Today is Yom Hashoa. Last night I attended the ceremonies commemorating the day at Yad Vashem in Jerusalem. As I sat in the cold with the few thousand others gathered at that venerable site I noticed the incredible diversity of the assembeled.
People came from everywhere. Most were Jewish, many not. They were old and young.
Religious and secular. They spoke a myriad of languages. Their lives and interests were as diverse as their family names inscribed on the passes they wore around their neck. Yet on this night we were one. What divided us was insignificant relative to the grief shared and the memories cherished of a generation lost to the ashes of the Shoah.
Only an event like Yom Hashoa ceremonies could bring this group together. Only the death of so many so tragically could foster a bond between we who survive.
I recall a film by Elie Weisel called "Jerusalem" in which he talked about his experience coming to Auschwitz as a boy with his father during this awful time.
He remembered getting off the transport with so many Jews and enterring the gates of hell. Only he didn't realize it was hell. On the contrary, he remembered all the stories he had heard as a boy of Jerusalem and of the ingathering to come in Messianic times. He had heard that to Jerusalem would come Jews of all varieties, modern and traditional, religious and secular, rich and poor, educated and ignorant, young and old, and from all the countries speaking all the languages. As he first came to Auschwitz and saw the diversity of Jews streaming through the gates Weisel wondered "Could this be Jerusalem? Is this the Messianic ingathering?"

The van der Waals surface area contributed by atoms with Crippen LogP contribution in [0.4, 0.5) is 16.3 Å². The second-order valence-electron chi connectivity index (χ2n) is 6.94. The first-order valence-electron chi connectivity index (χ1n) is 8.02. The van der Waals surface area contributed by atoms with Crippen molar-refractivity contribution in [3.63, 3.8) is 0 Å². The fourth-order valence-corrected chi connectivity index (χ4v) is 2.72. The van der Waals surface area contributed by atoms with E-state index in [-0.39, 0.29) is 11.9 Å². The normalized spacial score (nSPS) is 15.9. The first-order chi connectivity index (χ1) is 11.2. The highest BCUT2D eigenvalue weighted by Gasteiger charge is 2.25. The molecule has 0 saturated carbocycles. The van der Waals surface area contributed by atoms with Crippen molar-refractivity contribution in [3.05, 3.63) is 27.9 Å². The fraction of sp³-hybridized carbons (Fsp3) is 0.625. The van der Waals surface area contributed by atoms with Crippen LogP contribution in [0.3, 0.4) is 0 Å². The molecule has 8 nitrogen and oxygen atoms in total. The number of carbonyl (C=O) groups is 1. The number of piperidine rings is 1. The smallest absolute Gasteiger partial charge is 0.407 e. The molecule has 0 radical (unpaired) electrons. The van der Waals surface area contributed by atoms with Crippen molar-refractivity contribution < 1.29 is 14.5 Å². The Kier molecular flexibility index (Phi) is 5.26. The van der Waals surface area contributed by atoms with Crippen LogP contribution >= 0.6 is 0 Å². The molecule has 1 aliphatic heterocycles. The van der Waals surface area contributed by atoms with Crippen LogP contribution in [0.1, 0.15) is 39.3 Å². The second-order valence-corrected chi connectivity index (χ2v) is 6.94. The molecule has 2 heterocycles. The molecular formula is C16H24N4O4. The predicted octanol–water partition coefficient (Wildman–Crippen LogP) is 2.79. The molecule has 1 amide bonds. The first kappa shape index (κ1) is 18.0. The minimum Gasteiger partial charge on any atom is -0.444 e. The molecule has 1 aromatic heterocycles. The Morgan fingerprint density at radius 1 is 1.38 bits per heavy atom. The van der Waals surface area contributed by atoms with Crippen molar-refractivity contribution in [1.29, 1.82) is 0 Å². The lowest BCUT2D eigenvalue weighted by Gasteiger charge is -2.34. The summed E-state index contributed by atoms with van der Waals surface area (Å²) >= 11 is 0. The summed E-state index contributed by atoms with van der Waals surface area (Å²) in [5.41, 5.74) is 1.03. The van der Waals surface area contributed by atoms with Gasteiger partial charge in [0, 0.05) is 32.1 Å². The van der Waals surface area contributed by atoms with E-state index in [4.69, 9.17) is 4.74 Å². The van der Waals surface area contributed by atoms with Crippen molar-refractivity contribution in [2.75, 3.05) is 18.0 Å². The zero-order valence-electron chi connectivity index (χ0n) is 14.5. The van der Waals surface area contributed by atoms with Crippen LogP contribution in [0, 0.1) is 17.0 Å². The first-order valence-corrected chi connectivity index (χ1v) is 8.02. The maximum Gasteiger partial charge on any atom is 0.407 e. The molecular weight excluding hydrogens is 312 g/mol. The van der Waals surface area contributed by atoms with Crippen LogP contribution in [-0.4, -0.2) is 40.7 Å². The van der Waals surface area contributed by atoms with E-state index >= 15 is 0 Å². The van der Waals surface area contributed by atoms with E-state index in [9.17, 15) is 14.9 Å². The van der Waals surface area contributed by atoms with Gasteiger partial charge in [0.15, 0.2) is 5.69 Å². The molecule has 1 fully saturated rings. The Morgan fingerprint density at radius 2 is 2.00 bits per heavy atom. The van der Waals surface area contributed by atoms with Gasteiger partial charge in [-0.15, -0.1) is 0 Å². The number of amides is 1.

Sadly, oh so sadly, he would quickly learn that, contrary to the signs before him, Auschwitz was the anti-Jerusalem. Yes, this was an ingathering...but an ingathering to hell not to the heaven on earth of the days of Mashiach.
As I sat in sadness last night at Yad Vashem I realized that Weisel's vision was not so distorted after-all. What he saw in the unity amidst diversity at Auschwitz was anything but the Ingathering. Yet here in Jerusalem, the real Jerusalem, some 70 years after we do mark an ingathering, at least for this one night. We mark an ingathering to remember, mourn and pay tribute, an ingathering that only became possible out of the shadows of Auschwitz.
The Holocaust is perhaps the only unifying event for Jews and most non Jews and for Jews of all expressions. Once Israel, our homeland had that effect. Now, unfortunately, Israel and feelings about her cause as much friction as unity.
Only the Holocaust and the feelings it engenders in all good people bring about a sense of community. In ths strangest of ways, the singular event most sad and horrific in our national history, in its aftermath offers us a whif of what the Messianic times, where all peoples live as one with their diversity, might look like.
Yom Hashoa offers us the hope that a world in which men and women live together in a community of the caring is yet possible.
One night does not a season make, much less an era. But it does show us what is possible. If, if only we could focus on what unites us as Jews and as good people everywhere, and not on the things that divide us.